It’s been a busy few months for the Towards Predator-Free Taranaki team – which is exactly the way we like it.
However we did have some fun recently creating a new video highlighting what the project is all about, what it has achieved so far and what lies ahead.
While being in front of a camera was definitely outside my comfort zone, filming was a great chance to stop and reflect on how far the project has come since it launched in 2018.
During filming we talked to Taranaki farmers, schoolkids, city-dwellers and an iwi ranger. Although all from different walks of life, they share a commitment to leaving this region better than how they found it. They’re also all excited about the native birds they can see returning and take satisfaction out of helping make that happen.
They have a lot to be proud of, as does the wider Taranaki community.
Urban residents are embracing backyard rat trapping, with thousands of traps distributed to households across Taranaki. The rural programme is now into year three with almost 1000 farmers signed up to trap stoats, in addition to their long-running possum programmes. And the trailblazing Zero Possum eradication project, covering the Kaitake Range to the coast, continues to make steady progress towards the goal of complete possum removal.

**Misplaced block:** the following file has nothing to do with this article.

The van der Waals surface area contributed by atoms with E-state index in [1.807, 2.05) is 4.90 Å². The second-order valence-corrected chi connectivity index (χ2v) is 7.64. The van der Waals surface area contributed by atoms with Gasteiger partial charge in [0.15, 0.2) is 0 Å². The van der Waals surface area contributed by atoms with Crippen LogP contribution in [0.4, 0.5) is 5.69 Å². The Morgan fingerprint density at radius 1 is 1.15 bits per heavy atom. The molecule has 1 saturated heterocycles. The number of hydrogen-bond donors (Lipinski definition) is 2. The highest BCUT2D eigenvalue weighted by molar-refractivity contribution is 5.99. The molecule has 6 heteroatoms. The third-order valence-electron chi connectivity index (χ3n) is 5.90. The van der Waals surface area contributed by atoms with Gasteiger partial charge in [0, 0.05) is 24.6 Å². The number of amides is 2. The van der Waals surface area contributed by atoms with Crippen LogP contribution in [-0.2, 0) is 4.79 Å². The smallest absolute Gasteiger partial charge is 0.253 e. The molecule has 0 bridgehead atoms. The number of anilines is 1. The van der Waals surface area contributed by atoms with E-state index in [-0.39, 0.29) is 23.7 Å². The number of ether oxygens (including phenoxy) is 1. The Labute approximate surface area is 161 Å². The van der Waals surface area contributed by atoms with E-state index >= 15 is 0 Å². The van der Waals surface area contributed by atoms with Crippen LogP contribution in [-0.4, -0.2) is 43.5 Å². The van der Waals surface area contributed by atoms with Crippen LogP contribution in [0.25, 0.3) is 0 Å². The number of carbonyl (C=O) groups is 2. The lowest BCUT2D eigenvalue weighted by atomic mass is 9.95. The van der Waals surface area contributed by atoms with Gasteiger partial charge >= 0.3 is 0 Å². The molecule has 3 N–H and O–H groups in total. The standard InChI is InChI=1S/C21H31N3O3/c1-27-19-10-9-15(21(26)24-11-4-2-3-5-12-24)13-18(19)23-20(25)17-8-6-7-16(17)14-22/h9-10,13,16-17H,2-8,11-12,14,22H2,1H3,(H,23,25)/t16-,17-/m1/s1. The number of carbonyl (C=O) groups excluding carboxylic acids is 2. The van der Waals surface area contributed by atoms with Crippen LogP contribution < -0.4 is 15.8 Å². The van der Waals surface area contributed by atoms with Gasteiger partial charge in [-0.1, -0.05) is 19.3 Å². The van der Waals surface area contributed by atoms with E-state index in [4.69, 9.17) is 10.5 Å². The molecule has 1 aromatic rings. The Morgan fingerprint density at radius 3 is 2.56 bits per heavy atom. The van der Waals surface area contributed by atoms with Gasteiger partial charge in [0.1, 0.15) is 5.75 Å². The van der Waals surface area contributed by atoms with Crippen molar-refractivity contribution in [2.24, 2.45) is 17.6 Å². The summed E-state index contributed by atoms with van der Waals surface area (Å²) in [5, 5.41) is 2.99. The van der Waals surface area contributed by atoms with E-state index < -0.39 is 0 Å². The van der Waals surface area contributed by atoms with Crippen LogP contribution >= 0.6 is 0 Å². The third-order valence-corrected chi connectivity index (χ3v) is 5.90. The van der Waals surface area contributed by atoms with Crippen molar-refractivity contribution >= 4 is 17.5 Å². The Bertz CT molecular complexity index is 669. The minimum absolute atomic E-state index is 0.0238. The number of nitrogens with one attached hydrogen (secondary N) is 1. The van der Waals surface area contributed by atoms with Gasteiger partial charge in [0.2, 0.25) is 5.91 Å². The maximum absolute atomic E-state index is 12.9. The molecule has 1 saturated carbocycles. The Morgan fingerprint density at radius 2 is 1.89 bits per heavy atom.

Just last month, two toutouwai (North Island robin) were spotted at Lake Mangamahoe, at least 15km from Te Papakura o Taranaki (the national park). Nearly 100 have been released by Taranaki Mounga Project(external link) since 2017 – which was 110 years after they were last sighted on the maunga. The birds are extremely susceptible to introduced predators so it was exciting to see how far they’d safely travelled. That’s just one example of many.
The challenge now is to build on this momentum and step it up a level. While a predator-free Taranaki is a long-term goal, there are real gains to be made along the way. To do that, we need your help – after all, the more people that get involved the faster we bring back the birds.